Busbee: I didn’t get to talk to the family, I reached out to them, and some of them I never heard from, some of them I heard from directly and they said ‘thanks, but no thanks,’ and they decided not to participate. I had talked to either the family or representatives of the family, and some of them were deeply considering it, but decided in the end not to talk to me. That was unfortunate, but the truth is most of the family has spoken enough in other places that I’ve gotten good commentary from them from other locations. Like Kelley Earnhardt has got a podcast, Dale Jr., that guy spills out his soul every week at a press conference. Then a lot of times, to get the true picture, it’s helpful not to talk to the subject, but to the people around the subject as you know. I had a lot of people that were very, very willing to help. Ranging from close, long-time friends, childhood friends, right on through to people that had one or two encounters with one of the Earnhardt’s. I tracked down a guy who used to race strictly stocks with Dale Jr. in Myrtle Beach, and they would tell stories about what they did back in the old days or guys like Eddie Gossage at Texas (Motor Speedway). He knew Senior back when they were just starting out in the late ’70s, early ’80s. He had some good stories then. That was my main approach.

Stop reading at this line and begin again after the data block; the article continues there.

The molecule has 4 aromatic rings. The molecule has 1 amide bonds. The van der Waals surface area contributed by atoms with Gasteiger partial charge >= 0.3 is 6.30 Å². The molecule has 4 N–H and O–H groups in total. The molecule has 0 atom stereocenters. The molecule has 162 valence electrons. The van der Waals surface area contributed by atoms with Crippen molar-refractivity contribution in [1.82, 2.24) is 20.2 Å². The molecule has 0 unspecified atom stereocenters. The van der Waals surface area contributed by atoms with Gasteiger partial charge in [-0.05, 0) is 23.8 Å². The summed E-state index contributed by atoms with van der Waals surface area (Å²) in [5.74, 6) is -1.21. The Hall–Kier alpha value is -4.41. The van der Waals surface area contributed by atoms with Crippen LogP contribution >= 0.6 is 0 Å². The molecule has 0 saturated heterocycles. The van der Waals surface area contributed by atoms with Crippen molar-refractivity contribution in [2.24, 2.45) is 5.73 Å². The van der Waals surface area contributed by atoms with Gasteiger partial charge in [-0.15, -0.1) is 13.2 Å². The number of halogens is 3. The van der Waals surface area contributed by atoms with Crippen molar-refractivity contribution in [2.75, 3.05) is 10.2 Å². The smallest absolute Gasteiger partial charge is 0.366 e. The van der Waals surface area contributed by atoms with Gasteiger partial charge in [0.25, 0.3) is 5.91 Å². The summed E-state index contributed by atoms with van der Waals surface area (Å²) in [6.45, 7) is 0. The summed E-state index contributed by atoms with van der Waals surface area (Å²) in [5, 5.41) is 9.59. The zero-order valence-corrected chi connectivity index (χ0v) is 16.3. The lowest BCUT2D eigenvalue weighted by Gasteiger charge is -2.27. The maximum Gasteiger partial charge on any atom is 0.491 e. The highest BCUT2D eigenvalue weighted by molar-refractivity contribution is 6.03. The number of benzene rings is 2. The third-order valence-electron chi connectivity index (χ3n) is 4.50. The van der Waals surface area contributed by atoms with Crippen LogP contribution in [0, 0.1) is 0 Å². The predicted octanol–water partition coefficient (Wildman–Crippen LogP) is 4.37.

NBC: With the prologue you wrote, there really isn’t another way you can start this story without starting on Feb. 18, 2001, right?

Busbee: Yeah, I thought about that, and I didn’t actually start it there. The first time that I wrote it, the first draft started with what is now a separate prologue, which is now part of chapter one and it starts at the Metrolina Speedway and it was a little bit more touchy feely I guess. It sets up the players there because the Metrolina Speedway was such a critical part of the development of the Earnhardt legend. But my editors and I discussed it and as painful as it is, as awful as it is, that date in 2001, that’s what it all revolved around. That’s where everything changed literally, symbolically, metaphorically, whatever you want to use. Everything rotates around that date and that moment. We’re 15 years past it now and it’s still a fresh wound for a lot of people, but we can start to get a historical distance on it and yeah, any story about the Earnhardt’s has to pivot around that date and always will.